Giant bathing trunk nevi:

to cut or not to cut?

presented by

Henry Foong FRCP Edin

Ipoh, Malaysia

on March 20, 2006

Dermatologist, Foong Skin Specialist Clinic, Ipoh, Malaysia




Tannous ZS, Mihm MC Jr, Sober AJ, Duncan LM. Congenital melanocytic nevi: clinical and histopathologic features, risk of melanoma, and clinical management. J Am Acad Dermatol. 2005 Feb;52(2):197-203.

Dermatopathology Unit, Department of Pathology, Massachusetts General Hospital and Harvard Medical School, Boston, Massachusetts 02114, USA.

Congenital melanocytic nevi occur in approximately 1% of newborns and are usually classified according to their size. Giant congenital melanocytic nevi are most simply defined as melanocytic nevi that are greater than 20 cm in largest dimension; whereas small congenital nevi are defined as melanocytic nevi less that 1.5 cm in largest dimension. Congenital nevi can exhibit distinctive histologic features that can help in differentiating them from common acquired nevi. Giant congenital melanocytic nevi are associated with an increased risk of the development of melanoma. On the other hand, there is evidence of an increased melanoma risk in patients with small congenital nevi. Nevertheless, the risk of malignant transformation in small congenital nevi and the lifetime melanoma risk in patients with small congenital nevi remain controversial. In large part due to inconsistency in the reported literature describing patients with congenital melanocytic nevi, the risk of melanoma in these patients remains unclear and consistent guidelines for clinical management do not exist. We review the literature and comment on the course of management for these patients at the Massachusetts General Hospital Pigmented Lesion Clinic.

De Raeve LE, Roseeuw DI. Curettage of giant congenital melanocytic nevi in neonates: a decade later. Arch Dermatol. 2002 Jul;138(7):943-7.

Department of Dermatology, Academic Hospital Vrije Universiteit Brussel, Brussels, Belgium.

BACKGROUND: Currently, there is tremendous uncertainty regarding how giant congenital melanocytic nevi (GCMN) should be treated. Our approach to patients with GCMN is based on 2 main considerations: (1) obtain an acceptable cosmetic result to decrease the psychosocial inconvenience to the patient, and (2) attempt to minimize the risk of malignancy. For the past 10 years we have treated GCMN by curettage in the neonatal period. We report our experience and results.

OBSERVATIONS: Sixteen neonates with GCMN were treated by curettage between 1990 and 2000. Biopsy specimens were obtained and the patients received close clinical follow-up. In most patients cosmetic and functional results were good, and, to date, no melanoma has been observed in this series.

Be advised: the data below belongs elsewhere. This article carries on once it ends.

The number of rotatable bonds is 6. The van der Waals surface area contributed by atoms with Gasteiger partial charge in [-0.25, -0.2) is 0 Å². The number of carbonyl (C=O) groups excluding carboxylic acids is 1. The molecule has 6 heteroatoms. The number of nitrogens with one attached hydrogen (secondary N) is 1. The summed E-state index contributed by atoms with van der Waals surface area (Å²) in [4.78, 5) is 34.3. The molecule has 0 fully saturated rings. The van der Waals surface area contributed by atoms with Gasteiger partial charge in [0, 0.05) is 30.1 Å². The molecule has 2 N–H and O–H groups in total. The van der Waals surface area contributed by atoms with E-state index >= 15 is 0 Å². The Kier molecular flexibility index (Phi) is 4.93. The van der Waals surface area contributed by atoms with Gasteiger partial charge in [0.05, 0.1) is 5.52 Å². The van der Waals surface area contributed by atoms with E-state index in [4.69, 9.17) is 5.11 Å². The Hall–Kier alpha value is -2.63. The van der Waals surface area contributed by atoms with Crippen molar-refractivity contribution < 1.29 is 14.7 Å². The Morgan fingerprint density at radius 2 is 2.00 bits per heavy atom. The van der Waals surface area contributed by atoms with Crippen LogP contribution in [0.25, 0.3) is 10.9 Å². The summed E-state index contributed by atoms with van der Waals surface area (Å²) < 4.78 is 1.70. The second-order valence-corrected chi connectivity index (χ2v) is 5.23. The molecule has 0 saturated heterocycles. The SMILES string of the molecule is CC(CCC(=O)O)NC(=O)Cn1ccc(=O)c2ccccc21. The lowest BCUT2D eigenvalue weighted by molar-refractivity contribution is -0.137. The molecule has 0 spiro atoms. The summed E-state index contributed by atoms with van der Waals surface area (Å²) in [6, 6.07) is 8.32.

CONCLUSIONS: Curettage offers an adequate alternative to surgical excision when performed during the first 2 weeks of life. Patients and parents are pleased with the cosmetic and functional results and thereby suffer less from the psychosocial inconvenience caused by these lesions. Careful long-term follow-up of these children is essential to monitor final cosmetic outcome and reduce the potential for malignancy.

Duke D, Byers HR, Sober AJ, Anderson RR, Grevelink JM. Treatment of benign and atypical nevi with the normal-mode ruby laser and the Q-switched ruby laser: clinical improvement but failure to completely eliminate nevomelanocytes. Arch Dermatol. 1999 Mar;135(3):290-6.

Dermatology Laser Center, Massachusetts General Hospital, Harvard Medical School, Boston, USA.

OBJECTIVE: To evaluate the effect of normal-mode and Q-switched ruby laser light (694 nm) on nevomelanocytes of benign, atypical, and congenital nevi.

DESIGN: Half of the lesion of each of 31 nevi was treated with either the Q-switched ruby laser or the normal-mode ruby laser or both; the other half of the lesion was covered with aluminum foil and was not treated.

SETTING: A university-affiliated, hospital-based laser center.

PATIENTS: Sixteen patients with a total of 31 melanocytic nevi were enrolled in the study.

INTERVENTIONS: All nevi were evaluated by at least 2 dermatologists to assess the degree of clinical atypia. Photographs were taken before and immediately after treatment and at each follow-up visit. The digital imaging system was used to evaluate the number of melanocytes in a measured length of basement membrane zone.

MAIN OUTCOME MEASURE: Three individual readings (number of melanocytes per unit length) were taken on both the control and treated halves and then compared to quantitate treatment effect. All analyses used averages from 3 measurements. A Student paired t test was used to compare the treated and untreated sides.